Near Montgomery Village in Montgomery County, Maryland — The American Northeast (Mid-Atlantic)
Inscription. Abraham Faw built a grist mill here on Seneca Creek about 1790. By 1795 the mill had four pairs of grinding stones. There was also a saw mill and a tavern on the site. The mills were bought in 1797 by James McCubbin Lingan who named the area Middlebrook after one of the battles in which he participated during the Revolutionary War. The mills were sold to Col. John Tayloe in 1827. By the time of the Civil War, the town of Middlebrook had a post office, a general store, a school, two churches—episcopal and presbyterian, a blacksmith and two carpenters. In the late 19th century the mills were operated by Leonard Buxton, but had ceased all work by 1900. There is no trace today of the mills.
By Jakub Kaluzny, October 6, 2007
1. Middlebrook Mills Marker
Erected by Montgomery County Park Commission, Department of Parks.
Location. 39° 10.05′ N, 77° 13.764′ W. Marker is near Montgomery Village, Maryland, in Montgomery County. Marker can be reached from North Frederick Avenue (Maryland Route 355) north of Game Preserve Road, on the right when traveling north. Touch for map. Marker is in this post office area: Montgomery Village MD 20886, United States of America.
Other nearby markers. At least 8 other markers are within 3 miles of this marker, measured as the crow flies. Watkins Mill (approx. 1.6 miles away);
The Woodlands (approx. 1.7 miles away); Grusendorf Log House (approx. 1.7 miles away); Reflections of Old Germantown (approx. 2.2 miles away); Chestnut/Meem Historic District (approx. 2.3 miles away); Liberty Mill (approx. 2.3 miles away); The Thomas Cannery (approx. 2.3 miles away); DNC Building (approx. 2.6 miles away).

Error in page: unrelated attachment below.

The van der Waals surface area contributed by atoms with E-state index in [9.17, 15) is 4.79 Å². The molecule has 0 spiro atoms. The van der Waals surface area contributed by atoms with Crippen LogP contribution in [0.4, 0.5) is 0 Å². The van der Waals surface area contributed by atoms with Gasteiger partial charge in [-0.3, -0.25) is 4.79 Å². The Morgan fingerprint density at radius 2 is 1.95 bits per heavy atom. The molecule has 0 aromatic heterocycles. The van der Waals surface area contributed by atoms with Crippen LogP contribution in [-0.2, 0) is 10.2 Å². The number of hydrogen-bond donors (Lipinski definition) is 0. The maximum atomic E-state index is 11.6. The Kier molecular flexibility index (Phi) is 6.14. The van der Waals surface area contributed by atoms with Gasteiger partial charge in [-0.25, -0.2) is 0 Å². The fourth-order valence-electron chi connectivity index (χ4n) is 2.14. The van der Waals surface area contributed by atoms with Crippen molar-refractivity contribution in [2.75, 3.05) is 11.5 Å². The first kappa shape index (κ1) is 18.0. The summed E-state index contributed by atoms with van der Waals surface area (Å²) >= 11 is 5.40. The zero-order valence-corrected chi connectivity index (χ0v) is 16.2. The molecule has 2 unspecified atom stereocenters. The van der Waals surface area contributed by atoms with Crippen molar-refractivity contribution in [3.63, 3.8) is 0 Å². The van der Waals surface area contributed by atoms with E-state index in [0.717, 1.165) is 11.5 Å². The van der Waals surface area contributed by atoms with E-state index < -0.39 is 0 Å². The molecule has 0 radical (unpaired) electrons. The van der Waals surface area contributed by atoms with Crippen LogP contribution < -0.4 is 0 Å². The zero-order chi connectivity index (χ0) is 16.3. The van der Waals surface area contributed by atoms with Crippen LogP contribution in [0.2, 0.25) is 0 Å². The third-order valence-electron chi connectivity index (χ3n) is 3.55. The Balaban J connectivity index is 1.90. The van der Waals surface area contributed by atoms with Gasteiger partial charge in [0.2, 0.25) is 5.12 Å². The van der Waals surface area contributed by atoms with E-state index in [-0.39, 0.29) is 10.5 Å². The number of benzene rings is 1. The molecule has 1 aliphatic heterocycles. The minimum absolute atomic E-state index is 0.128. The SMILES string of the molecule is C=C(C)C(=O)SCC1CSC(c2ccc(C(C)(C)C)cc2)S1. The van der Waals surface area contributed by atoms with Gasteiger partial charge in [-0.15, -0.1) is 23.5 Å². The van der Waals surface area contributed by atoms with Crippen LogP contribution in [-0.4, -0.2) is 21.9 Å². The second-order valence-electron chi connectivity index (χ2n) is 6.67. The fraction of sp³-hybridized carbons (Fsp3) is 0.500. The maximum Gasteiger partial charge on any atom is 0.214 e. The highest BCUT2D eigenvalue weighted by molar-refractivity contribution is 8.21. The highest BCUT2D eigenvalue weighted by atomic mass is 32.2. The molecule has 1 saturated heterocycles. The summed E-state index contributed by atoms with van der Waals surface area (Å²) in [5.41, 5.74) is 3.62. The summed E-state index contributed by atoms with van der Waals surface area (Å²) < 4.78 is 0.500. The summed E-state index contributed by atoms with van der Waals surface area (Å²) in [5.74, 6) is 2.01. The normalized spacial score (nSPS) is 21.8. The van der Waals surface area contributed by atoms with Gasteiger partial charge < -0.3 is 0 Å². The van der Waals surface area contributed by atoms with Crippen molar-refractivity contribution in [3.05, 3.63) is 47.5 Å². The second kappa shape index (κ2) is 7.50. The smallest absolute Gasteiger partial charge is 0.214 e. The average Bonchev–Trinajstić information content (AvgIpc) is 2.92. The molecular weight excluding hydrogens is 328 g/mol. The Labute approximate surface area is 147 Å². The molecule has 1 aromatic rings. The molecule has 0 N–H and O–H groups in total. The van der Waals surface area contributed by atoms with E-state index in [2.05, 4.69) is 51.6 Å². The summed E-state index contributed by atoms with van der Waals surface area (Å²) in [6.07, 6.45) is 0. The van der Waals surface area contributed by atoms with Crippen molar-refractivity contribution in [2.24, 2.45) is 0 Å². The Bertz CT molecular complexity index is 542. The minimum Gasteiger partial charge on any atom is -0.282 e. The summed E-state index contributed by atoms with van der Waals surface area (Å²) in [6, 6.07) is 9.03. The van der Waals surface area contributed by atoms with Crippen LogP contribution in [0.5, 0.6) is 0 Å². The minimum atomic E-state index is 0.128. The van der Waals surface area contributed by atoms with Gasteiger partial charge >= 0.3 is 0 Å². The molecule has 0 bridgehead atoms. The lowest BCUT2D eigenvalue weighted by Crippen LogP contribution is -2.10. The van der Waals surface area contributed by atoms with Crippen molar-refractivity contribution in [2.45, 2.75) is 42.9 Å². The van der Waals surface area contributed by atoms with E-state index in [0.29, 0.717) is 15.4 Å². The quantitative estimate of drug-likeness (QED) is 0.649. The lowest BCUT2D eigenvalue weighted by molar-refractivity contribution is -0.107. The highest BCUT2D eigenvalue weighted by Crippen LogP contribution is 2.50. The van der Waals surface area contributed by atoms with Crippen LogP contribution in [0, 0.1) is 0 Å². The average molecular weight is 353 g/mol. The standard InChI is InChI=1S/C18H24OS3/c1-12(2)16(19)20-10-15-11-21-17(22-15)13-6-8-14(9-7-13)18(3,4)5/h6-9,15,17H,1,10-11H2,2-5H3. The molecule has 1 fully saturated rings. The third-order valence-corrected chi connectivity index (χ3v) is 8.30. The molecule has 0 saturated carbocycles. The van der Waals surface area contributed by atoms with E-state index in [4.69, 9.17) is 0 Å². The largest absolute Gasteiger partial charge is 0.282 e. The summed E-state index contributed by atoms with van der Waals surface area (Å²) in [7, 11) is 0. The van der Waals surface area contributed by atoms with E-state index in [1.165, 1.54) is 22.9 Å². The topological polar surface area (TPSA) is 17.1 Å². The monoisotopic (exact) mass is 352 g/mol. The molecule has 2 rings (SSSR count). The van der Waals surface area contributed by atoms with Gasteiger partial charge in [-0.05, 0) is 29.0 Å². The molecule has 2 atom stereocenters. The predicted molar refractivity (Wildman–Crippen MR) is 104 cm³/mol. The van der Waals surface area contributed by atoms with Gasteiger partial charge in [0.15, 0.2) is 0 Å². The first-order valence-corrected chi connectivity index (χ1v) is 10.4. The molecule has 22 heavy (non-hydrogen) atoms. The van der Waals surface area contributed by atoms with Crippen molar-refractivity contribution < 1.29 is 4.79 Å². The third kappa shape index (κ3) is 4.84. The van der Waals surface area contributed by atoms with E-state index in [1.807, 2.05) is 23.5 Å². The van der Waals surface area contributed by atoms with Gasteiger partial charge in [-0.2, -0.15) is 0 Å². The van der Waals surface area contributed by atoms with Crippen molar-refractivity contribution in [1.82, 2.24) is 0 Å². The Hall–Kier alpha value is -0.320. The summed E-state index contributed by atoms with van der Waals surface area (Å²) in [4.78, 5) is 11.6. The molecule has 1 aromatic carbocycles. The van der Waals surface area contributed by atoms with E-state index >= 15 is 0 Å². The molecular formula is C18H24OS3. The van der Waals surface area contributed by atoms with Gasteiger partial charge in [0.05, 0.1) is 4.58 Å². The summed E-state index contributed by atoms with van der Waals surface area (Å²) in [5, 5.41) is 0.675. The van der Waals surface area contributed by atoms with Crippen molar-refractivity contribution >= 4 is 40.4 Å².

By John Miller, October 1, 2009
2. View of the park with marker at right.
This is an access point for the Seneca Greenway Trail which follows Great Seneca Creek from the Potomac River.
Also see . . . Seneca Creek Greenway Trail. (Submitted on October 1, 2009, by John Miller of Rising Sun, Maryland.)
Categories. • Industry & Commerce •
By Allen C. Browne, September 5, 2015
3. James McCubin Lingan
This c. 1800 portrait of James MacCubin Lingan, attributed to Army Lieutenant House, hangs in the Museum of the Maryland Historical Society in Baltimore, Maryland.
“James McCubbin Lingan was an officer of the Continental Army during the American Revolutionary War and subsequently a senior officer in the Maryland State Militia. He was taken prisoner at Fort Washington early in the war and spent several years aboard a prison hulk. After independence, Lingan served as a government official in Georgetown. At the outbreak of the War of 1812, Lingan was an outspoken advocate of freedom of the press and was murdered by a mob while defending the offices of an anti-war newspaper in Baltimore.” – Wikipedia
Credits. This page was last revised on July 4, 2018. This page originally submitted on October 6, 2007, by Jakub Kaluzny of Rockville, Maryland. This page has been viewed 1,507 times since then and 36 times this year. Photos: 1. submitted on October 6, 2007, by Jakub Kaluzny of Rockville, Maryland. 2. submitted on October 1, 2009, by John Miller of Rising Sun, Maryland. 3. submitted on July 1, 2018, by Allen C. Browne of Silver Spring, Maryland. • J. J. Prats was the editor who published this page.